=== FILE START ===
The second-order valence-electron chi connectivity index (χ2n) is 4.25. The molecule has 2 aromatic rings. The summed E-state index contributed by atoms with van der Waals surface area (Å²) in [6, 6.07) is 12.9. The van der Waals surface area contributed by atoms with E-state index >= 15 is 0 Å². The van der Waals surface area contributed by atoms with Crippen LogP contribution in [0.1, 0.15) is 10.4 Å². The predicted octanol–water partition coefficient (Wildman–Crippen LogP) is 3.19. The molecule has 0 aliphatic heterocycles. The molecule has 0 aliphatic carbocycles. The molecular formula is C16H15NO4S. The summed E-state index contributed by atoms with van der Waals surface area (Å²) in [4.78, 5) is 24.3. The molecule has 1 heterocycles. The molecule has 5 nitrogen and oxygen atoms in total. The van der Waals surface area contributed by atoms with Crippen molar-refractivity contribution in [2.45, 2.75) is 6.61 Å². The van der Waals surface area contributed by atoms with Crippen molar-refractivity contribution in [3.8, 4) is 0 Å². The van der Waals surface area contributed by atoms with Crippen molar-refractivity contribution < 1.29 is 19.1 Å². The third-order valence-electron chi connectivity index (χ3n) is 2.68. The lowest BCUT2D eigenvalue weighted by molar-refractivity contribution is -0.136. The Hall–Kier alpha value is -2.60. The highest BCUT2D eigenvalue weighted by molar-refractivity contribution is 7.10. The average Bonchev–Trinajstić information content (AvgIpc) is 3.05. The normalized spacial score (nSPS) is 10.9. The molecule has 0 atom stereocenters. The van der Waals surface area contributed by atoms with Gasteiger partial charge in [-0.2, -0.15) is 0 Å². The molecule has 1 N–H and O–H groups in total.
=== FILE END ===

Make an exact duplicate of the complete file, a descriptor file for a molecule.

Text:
The second-order valence-electron chi connectivity index (χ2n) is 4.25. The molecule has 2 aromatic rings. The summed E-state index contributed by atoms with van der Waals surface area (Å²) in [6, 6.07) is 12.9. The van der Waals surface area contributed by atoms with E-state index >= 15 is 0 Å². The van der Waals surface area contributed by atoms with Crippen LogP contribution in [0.1, 0.15) is 10.4 Å². The predicted octanol–water partition coefficient (Wildman–Crippen LogP) is 3.19. The molecule has 0 aliphatic heterocycles. The molecule has 0 aliphatic carbocycles. The molecular formula is C16H15NO4S. The summed E-state index contributed by atoms with van der Waals surface area (Å²) in [4.78, 5) is 24.3. The molecule has 1 heterocycles. The molecule has 5 nitrogen and oxygen atoms in total. The van der Waals surface area contributed by atoms with Crippen molar-refractivity contribution in [2.45, 2.75) is 6.61 Å². The van der Waals surface area contributed by atoms with Crippen molar-refractivity contribution in [3.8, 4) is 0 Å². The van der Waals surface area contributed by atoms with Crippen molar-refractivity contribution < 1.29 is 19.1 Å². The third-order valence-electron chi connectivity index (χ3n) is 2.68. The lowest BCUT2D eigenvalue weighted by molar-refractivity contribution is -0.136. The Hall–Kier alpha value is -2.60. The highest BCUT2D eigenvalue weighted by molar-refractivity contribution is 7.10. The average Bonchev–Trinajstić information content (AvgIpc) is 3.05. The normalized spacial score (nSPS) is 10.9. The molecule has 0 atom stereocenters. The van der Waals surface area contributed by atoms with Gasteiger partial charge in [-0.2, -0.15) is 0 Å². The molecule has 1 N–H and O–H groups in total.